WRITTEN BY: ZAK PRENGER
I am blessed to the live in the Kawartha's where the walleye are abundant so locating walleye from the shore isn’t to hard. I fish two types of water in the spring for walleye. The first type can be difficult and most anglers get discouraged with this method but as the saying goes, practise, practise, practise and once you think you have it practise some more. Once mastered I have found this first method to be quite successful.
Walleye Shore Fishing Method One:
Fishing the white water outflows around dams is a great pace to throw a floating shallow diver. Toss 3-5ft in the current and let the current take it. Once far enough slowly, and I emphasize slowly, start reeling it in. The fast current will give the bait erratic swimming motion; you can also give it a quick jerk for additional action. You require a stiffer rod for this method as the current is strong, and when a walleye hits it will feel like a freight train! There aren’t as many walleye sitting in the outflows but the ones that stick around to eat are the monsters you’re looking for.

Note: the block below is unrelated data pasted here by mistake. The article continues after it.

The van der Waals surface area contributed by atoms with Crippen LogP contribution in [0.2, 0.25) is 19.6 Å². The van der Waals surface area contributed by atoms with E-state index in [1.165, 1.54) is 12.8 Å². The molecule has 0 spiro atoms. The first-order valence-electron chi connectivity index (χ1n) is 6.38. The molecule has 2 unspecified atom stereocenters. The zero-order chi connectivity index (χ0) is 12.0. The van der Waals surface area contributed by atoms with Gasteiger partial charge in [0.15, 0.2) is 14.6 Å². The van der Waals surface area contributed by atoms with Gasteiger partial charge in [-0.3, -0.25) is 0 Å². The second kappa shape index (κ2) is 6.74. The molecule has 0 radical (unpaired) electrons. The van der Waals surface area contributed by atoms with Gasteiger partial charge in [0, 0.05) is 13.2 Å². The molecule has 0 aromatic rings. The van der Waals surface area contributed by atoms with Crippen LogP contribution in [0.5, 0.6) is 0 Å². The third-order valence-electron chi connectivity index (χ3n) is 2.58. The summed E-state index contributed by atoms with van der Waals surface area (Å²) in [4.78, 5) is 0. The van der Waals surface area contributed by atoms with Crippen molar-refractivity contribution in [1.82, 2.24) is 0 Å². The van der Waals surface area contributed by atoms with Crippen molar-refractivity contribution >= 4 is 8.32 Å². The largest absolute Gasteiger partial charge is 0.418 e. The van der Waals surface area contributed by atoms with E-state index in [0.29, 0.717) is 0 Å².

Walleye Shore Fishing Method Two:
My second method is much simpler and very effective. Walleye move to shallower water at night chasing in small perch and minnows. Wait until sundown (my best night was 2am) and head out to your local river. When shore fishing at night a classic white twister tail grub with a glow in the dark jig head is a good set up to start with. Recently I have been testing different scents on the grub and found the local walleye loved the leech scent more than any other. Cast your twister tail directly away from the bank and let it sink close to the bottom; slowly start your retrieve remembering to keep the grub off the water floor and the walleye will chase it all the way to the bank, sometimes even biting right at your feet.
Hopefully these two methods will help you catch a few more shore walleye this spring.
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